"It'll probably consume a lot of your time, you know," I nod sagely albeit frantically with a couple of flinging arm movements here and there. "And you'll probably get home late."

"We're neighbors," he replies blandly; as if he has said those two words more than once a day which isn't unlikely, considering how adamant I am when it comes to him doing me favors. Wait, that sounded strangely sexual… but it isn't like that, I promise.

Knowing I can't change his mind, I mumble dejectedly, "Okay then. I take it we're riding your car?"


I may not know a lot about cars, or any other vehicles of transportation for that matter, but let me tell you one thing: I am in love with Carter's car seats.

"This is divine," I sigh in appreciation, sinking lower into the passenger seat and allowing the comfortable material to swallow me whole. Not in the literal sense, of course.

The blonde boy chuckles melodiously as he drives towards the direction of Sam's preschool. "Watch it, you're starting to purr."

"If I could marry you for your car, I would," I tell him with a straight face before stretching my lips into a bright teasing smirk.

"Are you offering? Because I just might take you up on that," he jokes as he sends a suggestive wink in my direction.

Oh please, Carter, I know you practice that cool wink of yours in front of your mirror. You forget how we've known each other since we were three years old, buddy.

"Throw in that beautiful tree house of yours, and you might just have a deal," I flutter my eyelashes with much exaggeration. I can only hope that I don't look like an epileptic.

"Deal, it's all yours."

"Yuck!" I drop the act and crinkle my nose at the thought. "You're practically the brother I never wished for but ended up getting or something."

Pausing for a moment before erupting into fits of laughter, he shakes his head at the disdain in my voice while I could only help but wish that those words were true. Then again, we can't always get what we want, can we? But I digress.

His car slows down to a halt, and I immediately barrel out of the car.

Ms. Bloom's Preschool stands boldly in front of me with its red brick walls, gray doors and well-trimmed front lawn. Without hesitation, I push the double doors. The second I enter the building, animated chatters, vociferous squeals and pitchy screams pierce my ears, and the sight of little kids running around like dogs chasing a tennis ball greets me.

Welcome to Sparta for ages three to five.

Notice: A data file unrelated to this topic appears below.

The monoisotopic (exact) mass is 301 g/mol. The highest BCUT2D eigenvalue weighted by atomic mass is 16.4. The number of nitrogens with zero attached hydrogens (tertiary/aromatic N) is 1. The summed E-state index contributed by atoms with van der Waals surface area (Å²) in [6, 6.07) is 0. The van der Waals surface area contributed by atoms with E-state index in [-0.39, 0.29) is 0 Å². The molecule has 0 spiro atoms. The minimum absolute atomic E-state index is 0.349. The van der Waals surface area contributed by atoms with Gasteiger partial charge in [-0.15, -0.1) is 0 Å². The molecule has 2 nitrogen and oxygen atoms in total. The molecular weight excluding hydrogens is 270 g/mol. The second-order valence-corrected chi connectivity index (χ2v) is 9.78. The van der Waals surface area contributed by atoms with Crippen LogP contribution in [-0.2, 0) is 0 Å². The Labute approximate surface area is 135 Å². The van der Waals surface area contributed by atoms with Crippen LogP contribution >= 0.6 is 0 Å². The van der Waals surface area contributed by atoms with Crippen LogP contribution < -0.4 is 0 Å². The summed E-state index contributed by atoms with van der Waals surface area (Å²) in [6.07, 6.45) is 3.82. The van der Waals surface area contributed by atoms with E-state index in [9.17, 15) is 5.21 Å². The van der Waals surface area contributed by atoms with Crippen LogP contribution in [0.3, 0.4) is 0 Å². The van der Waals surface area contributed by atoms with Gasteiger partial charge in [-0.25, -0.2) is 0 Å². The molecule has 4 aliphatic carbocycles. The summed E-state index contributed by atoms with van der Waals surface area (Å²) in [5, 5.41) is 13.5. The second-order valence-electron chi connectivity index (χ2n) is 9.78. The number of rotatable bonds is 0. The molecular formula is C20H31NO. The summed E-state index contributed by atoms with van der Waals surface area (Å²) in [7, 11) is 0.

"Sam?" I call out over the noise, desperately searching for a familiar, lanky figure with the same brown hair and brown eyes I have. "Samuel Joseph Fisher, where are you?"

Suddenly, a body flies in my direction and tackles me with an incredible force that isn't expected from a four year old. Gasping, I look down only to see an innocent face with a mock pout.

"I told you not to call me that," my brother whines. His dark mop of locks is tousled and his clothes are in a state of disarray.

Dear lord, what I'd do to be a kid again. What I'd give to have my childhood back where my biggest problem was to choose between hotdogs, Lucky Charms and bacon for breakfast. Now I'm the one who cooks the meals for breakfast. And lunch. And dinner. And dessert. Whenever I'm in a pleasant mood, that is. But again, I digress.

Huffing indignantly and crossing my arms, I reply, "I'm older than you so I get to call you whatever I like, Samuel."

Leisurely, a mischievous grin materializes on his face and I start wishing that I never said those words. "You're going to regret that, Katelyn."

Um, what?

"Sam? Sammy? I was kidding! I swear I was," I say helplessly, knowing that there are two sides of Sam: the angelic Sam and the spawn of Satan Sam. I'm hoping to avoid the latter as much as possible.

He lifts his chin up haughtily as if to say 'Oh well, too late. Behold my evil laughter.' before sprinting away from me and into the finely muscled arms of... Carter? But –

"I thought you'd stay in the car!"

Ignoring my accusation, he deftly lifts up my little brother in his arms and starts making his way back to his car, all the while having a meaningful conversation with said sibling about ice cream. Not wanting to stick around for the tumbleweeds to show up, I quicken my pace to keep up with them as I mutter distractedly to myself.

Once we reach the car which seats I am irrevocably in love with, my male companion helps Sam into the backseat while I take my place in the passenger seat. Without another word, the car engine murmurs almost quietly into life and we speed off, on our way to our middle class neighborhood. A comfortable silence hangs over our heads.

"You know what?" I say. My light tone immediately shatters the short-lived solitude. Carter opens his mouth to respond but I interrupt, "I never got the chance to thank you." I feel a sincere smile drawing itself on my face. "So thank you, Carter."

Slowly, he shuts his mouth and smiles back, his emerald-like eyes twinkling in the late noon's sunlight. "Anytime, and I mean it."

Well, I'd be damned if those aren't the most captivating eyes I've ever seen.


"Carter," Sam pipes up in an adorable questioning way, "Do you think we can get that ice cream you promised?"


And with a flawless U-turn, we drive off into the sunset, heading towards East Maine's renowned Ben and Bill's Chocolate Emporium as Sam babbles about wanting a Chocolate Peanut Butter Cookie Dough—a very elaborately named flavor but a mouthwatering one at that.

Let me tell you something. One of life's most difficult decisions is choosing between a Mocha Chip and an Irish Mudslide. Well, aside from whether I should move on from the guy in the driver's seat or not, of course.

Author's Note:

And so, I mark my sudden return to FictionPress with a new story. Don't worry, this one's already finished. (I've been working on this since the March of 2012, you see.) I just have to upload each chapter. There are fourteen in total, I think. But I digress.

Just so you know, The Fear Of was originally meant to be a short story. However, once it surpassed my aim of 10,000 words, that ship sailed. With that said, since this was supposed to be short and read in one setting, the transition between scenes may be choppy here and there. My apologies in advance. Also, let me know what you think!

(Naturally, the more reviews, the faster the updates.) (I kid, I kid.) (But hey, they wouldn't hurt.) (Okay, bye.)

Copyright Eiya Weathes (Author ID: 697805). All Rights Reserved.